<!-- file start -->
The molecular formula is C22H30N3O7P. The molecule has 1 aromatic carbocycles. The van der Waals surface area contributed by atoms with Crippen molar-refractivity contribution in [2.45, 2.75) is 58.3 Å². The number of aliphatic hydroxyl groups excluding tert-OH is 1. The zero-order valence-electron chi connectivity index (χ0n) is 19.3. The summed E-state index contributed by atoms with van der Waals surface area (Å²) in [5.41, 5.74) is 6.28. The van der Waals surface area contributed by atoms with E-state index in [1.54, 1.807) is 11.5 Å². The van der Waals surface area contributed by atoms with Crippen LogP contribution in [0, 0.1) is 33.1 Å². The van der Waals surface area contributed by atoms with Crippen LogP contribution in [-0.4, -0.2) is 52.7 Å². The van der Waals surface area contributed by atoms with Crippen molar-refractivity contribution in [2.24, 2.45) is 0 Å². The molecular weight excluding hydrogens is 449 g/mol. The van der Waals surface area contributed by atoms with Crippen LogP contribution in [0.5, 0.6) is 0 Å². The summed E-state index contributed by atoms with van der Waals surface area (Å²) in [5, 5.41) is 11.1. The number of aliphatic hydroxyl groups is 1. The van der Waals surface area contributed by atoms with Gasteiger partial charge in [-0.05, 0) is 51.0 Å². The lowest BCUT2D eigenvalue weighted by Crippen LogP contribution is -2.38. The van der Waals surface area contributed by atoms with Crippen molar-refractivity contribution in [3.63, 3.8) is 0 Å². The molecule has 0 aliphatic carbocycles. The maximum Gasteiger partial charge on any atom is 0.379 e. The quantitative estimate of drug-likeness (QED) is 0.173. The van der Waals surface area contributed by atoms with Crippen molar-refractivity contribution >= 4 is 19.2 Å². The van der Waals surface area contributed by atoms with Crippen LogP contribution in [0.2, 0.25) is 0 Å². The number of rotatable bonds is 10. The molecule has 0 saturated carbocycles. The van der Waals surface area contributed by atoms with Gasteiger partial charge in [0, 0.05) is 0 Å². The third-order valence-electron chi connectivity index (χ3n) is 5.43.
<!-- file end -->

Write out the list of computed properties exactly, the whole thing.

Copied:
The molecular formula is C22H30N3O7P. The molecule has 1 aromatic carbocycles. The van der Waals surface area contributed by atoms with Crippen molar-refractivity contribution in [2.45, 2.75) is 58.3 Å². The number of aliphatic hydroxyl groups excluding tert-OH is 1. The zero-order valence-electron chi connectivity index (χ0n) is 19.3. The summed E-state index contributed by atoms with van der Waals surface area (Å²) in [5.41, 5.74) is 6.28. The van der Waals surface area contributed by atoms with E-state index in [1.54, 1.807) is 11.5 Å². The van der Waals surface area contributed by atoms with Crippen LogP contribution in [0, 0.1) is 33.1 Å². The van der Waals surface area contributed by atoms with Crippen LogP contribution in [-0.4, -0.2) is 52.7 Å². The van der Waals surface area contributed by atoms with Crippen molar-refractivity contribution in [2.24, 2.45) is 0 Å². The molecular weight excluding hydrogens is 449 g/mol. The van der Waals surface area contributed by atoms with Crippen LogP contribution in [0.5, 0.6) is 0 Å². The summed E-state index contributed by atoms with van der Waals surface area (Å²) in [5, 5.41) is 11.1. The number of aliphatic hydroxyl groups is 1. The van der Waals surface area contributed by atoms with Gasteiger partial charge in [-0.05, 0) is 51.0 Å². The lowest BCUT2D eigenvalue weighted by Crippen LogP contribution is -2.38. The van der Waals surface area contributed by atoms with Crippen molar-refractivity contribution in [3.63, 3.8) is 0 Å². The molecule has 0 aliphatic carbocycles. The maximum Gasteiger partial charge on any atom is 0.379 e. The quantitative estimate of drug-likeness (QED) is 0.173. The van der Waals surface area contributed by atoms with Crippen molar-refractivity contribution >= 4 is 19.2 Å². The van der Waals surface area contributed by atoms with Crippen LogP contribution in [0.2, 0.25) is 0 Å². The number of rotatable bonds is 10. The molecule has 0 saturated carbocycles. The van der Waals surface area contributed by atoms with Gasteiger partial charge in [0, 0.05) is 0 Å². The third-order valence-electron chi connectivity index (χ3n) is 5.43.